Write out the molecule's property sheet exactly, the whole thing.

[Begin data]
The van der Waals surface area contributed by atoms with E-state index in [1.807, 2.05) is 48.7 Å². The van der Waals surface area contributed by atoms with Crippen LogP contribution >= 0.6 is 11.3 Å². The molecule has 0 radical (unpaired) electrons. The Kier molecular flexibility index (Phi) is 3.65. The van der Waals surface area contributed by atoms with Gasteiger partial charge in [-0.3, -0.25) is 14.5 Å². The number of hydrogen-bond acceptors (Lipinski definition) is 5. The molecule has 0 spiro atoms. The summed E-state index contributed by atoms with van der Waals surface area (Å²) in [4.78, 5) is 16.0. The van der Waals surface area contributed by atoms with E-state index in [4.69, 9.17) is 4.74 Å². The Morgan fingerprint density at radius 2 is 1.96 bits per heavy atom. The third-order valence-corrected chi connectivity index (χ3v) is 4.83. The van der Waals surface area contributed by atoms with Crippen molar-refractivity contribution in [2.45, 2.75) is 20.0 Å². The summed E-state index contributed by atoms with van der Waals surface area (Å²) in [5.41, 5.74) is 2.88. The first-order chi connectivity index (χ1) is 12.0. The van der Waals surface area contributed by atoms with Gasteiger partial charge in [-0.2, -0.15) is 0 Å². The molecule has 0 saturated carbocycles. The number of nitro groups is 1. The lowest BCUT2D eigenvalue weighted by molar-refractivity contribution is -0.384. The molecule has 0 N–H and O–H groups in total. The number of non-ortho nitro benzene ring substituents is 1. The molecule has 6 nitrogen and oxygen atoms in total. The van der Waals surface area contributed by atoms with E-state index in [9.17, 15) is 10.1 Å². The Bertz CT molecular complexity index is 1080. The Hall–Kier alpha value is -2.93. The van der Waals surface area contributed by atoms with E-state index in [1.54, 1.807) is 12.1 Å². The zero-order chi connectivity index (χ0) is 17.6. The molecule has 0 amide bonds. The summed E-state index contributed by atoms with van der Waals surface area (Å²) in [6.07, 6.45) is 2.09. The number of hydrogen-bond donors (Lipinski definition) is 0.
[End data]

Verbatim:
The van der Waals surface area contributed by atoms with E-state index in [1.807, 2.05) is 48.7 Å². The van der Waals surface area contributed by atoms with Crippen LogP contribution >= 0.6 is 11.3 Å². The molecule has 0 radical (unpaired) electrons. The Kier molecular flexibility index (Phi) is 3.65. The van der Waals surface area contributed by atoms with Gasteiger partial charge in [-0.3, -0.25) is 14.5 Å². The number of hydrogen-bond acceptors (Lipinski definition) is 5. The molecule has 0 spiro atoms. The summed E-state index contributed by atoms with van der Waals surface area (Å²) in [4.78, 5) is 16.0. The van der Waals surface area contributed by atoms with E-state index in [4.69, 9.17) is 4.74 Å². The Morgan fingerprint density at radius 2 is 1.96 bits per heavy atom. The third-order valence-corrected chi connectivity index (χ3v) is 4.83. The van der Waals surface area contributed by atoms with Crippen molar-refractivity contribution in [2.45, 2.75) is 20.0 Å². The summed E-state index contributed by atoms with van der Waals surface area (Å²) in [5.41, 5.74) is 2.88. The first-order chi connectivity index (χ1) is 12.0. The van der Waals surface area contributed by atoms with Gasteiger partial charge in [-0.2, -0.15) is 0 Å². The molecule has 0 saturated carbocycles. The number of nitro groups is 1. The lowest BCUT2D eigenvalue weighted by molar-refractivity contribution is -0.384. The molecule has 0 N–H and O–H groups in total. The number of non-ortho nitro benzene ring substituents is 1. The molecule has 6 nitrogen and oxygen atoms in total. The van der Waals surface area contributed by atoms with E-state index in [9.17, 15) is 10.1 Å². The Bertz CT molecular complexity index is 1080. The Hall–Kier alpha value is -2.93. The van der Waals surface area contributed by atoms with E-state index in [1.54, 1.807) is 12.1 Å². The zero-order chi connectivity index (χ0) is 17.6. The molecule has 0 amide bonds. The summed E-state index contributed by atoms with van der Waals surface area (Å²) in [6.07, 6.45) is 2.09. The number of hydrogen-bond donors (Lipinski definition) is 0.